There's a lot of talk about the high cost of health care, but do you know which conditions contribute most to health care spending?
If you said diabetes, you're right -- a new study finds diabetes costs $101 billion annually in diagnosis and treatment and is growing 36 times faster than the cost of heart disease, the leading cause of death and the second most-expensive condition.
"While it is well known that the US spends more than any other nation on health care, very little is known about what diseases drive that spending." said Dr. Joseph Dieleman, lead author of a paper published in JAMA and Assistant Professor at the Institute for Health Metrics and Evaluation (IHME) at the University of Washington. "IHME is trying to fill the information gap so that decision-makers in the public and private sectors can understand the spending landscape, and plan and allocate health resources more effectively."
In fact, the study found that just 20 conditions make up more than half of all spending on health care in the United States.
While diabetes and heart disease primarily affected consumers 65 and over, lower back and neck pain, the third-most-expensive condition, primarily strikes adults of working age.
These three top spending categories, along with hypertension and injuries from falls, comprise 18% of all personal health spending and totaled $437 billion in 2013.
This study distinguishes between spending on public health programs from personal health spending, including both individual out-of-pocket costs and spending by private and government insurance programs. It covers 155 conditions.
In addition to the $2.1 trillion spent on the 155 conditions examined in the study, Dr. Dieleman estimates that approximately $300 billion in costs, such as those of over-the-counter medications and privately funded home health care, remain unaccounted for, indicating total personal health care costs in the US reached $2.4 trillion in 2013.
Other expensive conditions among the top 20 include musculoskeletal disorders, such as tendinitis, carpal tunnel syndrome, and rheumatoid arthritis; well-care associated with dental visits; and pregnancy and postpartum care.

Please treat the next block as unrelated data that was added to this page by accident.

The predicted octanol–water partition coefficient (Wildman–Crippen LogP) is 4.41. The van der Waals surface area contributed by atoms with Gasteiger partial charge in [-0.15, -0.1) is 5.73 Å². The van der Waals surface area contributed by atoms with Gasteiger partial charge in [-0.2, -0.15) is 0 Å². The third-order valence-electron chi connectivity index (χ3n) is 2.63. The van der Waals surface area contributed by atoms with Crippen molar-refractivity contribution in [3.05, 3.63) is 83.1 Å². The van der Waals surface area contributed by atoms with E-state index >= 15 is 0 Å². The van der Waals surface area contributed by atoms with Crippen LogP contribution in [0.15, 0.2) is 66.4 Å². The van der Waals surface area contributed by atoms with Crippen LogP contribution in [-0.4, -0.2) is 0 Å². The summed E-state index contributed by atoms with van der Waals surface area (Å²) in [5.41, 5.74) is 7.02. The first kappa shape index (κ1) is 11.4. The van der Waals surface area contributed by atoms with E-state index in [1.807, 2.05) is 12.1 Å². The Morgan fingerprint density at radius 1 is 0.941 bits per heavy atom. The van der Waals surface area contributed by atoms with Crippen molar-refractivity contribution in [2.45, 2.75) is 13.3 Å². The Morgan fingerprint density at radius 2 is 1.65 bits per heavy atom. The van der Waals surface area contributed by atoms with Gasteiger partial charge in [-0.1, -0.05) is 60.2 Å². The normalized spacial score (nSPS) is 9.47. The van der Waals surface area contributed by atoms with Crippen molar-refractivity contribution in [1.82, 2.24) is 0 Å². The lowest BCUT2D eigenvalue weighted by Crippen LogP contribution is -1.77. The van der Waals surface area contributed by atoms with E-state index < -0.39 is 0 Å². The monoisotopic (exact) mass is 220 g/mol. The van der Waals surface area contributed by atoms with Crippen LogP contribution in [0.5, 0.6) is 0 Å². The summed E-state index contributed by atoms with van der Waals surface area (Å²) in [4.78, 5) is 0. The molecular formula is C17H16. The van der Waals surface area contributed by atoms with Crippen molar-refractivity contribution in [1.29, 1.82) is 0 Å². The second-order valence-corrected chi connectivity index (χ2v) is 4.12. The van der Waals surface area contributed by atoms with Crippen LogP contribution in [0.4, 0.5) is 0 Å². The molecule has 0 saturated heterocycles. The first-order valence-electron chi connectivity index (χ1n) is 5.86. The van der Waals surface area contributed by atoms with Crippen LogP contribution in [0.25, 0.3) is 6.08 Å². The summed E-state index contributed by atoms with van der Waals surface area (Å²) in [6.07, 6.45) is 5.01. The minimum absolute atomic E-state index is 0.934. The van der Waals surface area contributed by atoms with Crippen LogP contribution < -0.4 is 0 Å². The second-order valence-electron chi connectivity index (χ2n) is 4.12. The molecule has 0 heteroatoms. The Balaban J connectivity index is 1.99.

Other key findings include:
- Women ages 85 and older spent the most per person in 2013, at more than $31,000 per person. More than half of this spending (58%) occurred in nursing facilities, while 40% was expended on cardiovascular diseases, Alzheimer's disease, and falls.
- Men ages 85 and older spent $24,000 per person in 2013, with only 37% on nursing facilities, largely because women live longer and men more often have a spouse at home to provide care.
- Less than 10% of personal health care spending is on nursing care facilities, and less than 5% of spending is on emergency department care. The conditions leading to the most spending in nursing care facilities are Alzheimer's and stroke, while the condition leading to the most spending in emergency departments is falls.
- Public health education and advocacy initiatives, such as anti-tobacco and cancer awareness campaigns, totaled an estimated $77.9 billion in 2013, less than 3% of total health spending.
Top 10 diseases
The top 10 most costly health expenses in 2013 were:
1. Diabetes - $101.4 billion
2. Ischemic heart disease - $88.1 billion
3. Low back and neck pain - $87.6 billion
4. Hypertension - $83.9 billion
5. Injuries from falls - $76.3 billion
6. Depressive disorders - $71.1 billion
7. Oral-related problems - $66.4 billion
8. Vision and hearing problems - $59 billion
9. Skin-related problems, such as cellulitis and acne - $55.7 billion
10. Pregnancy and postpartum care - $55.6 billion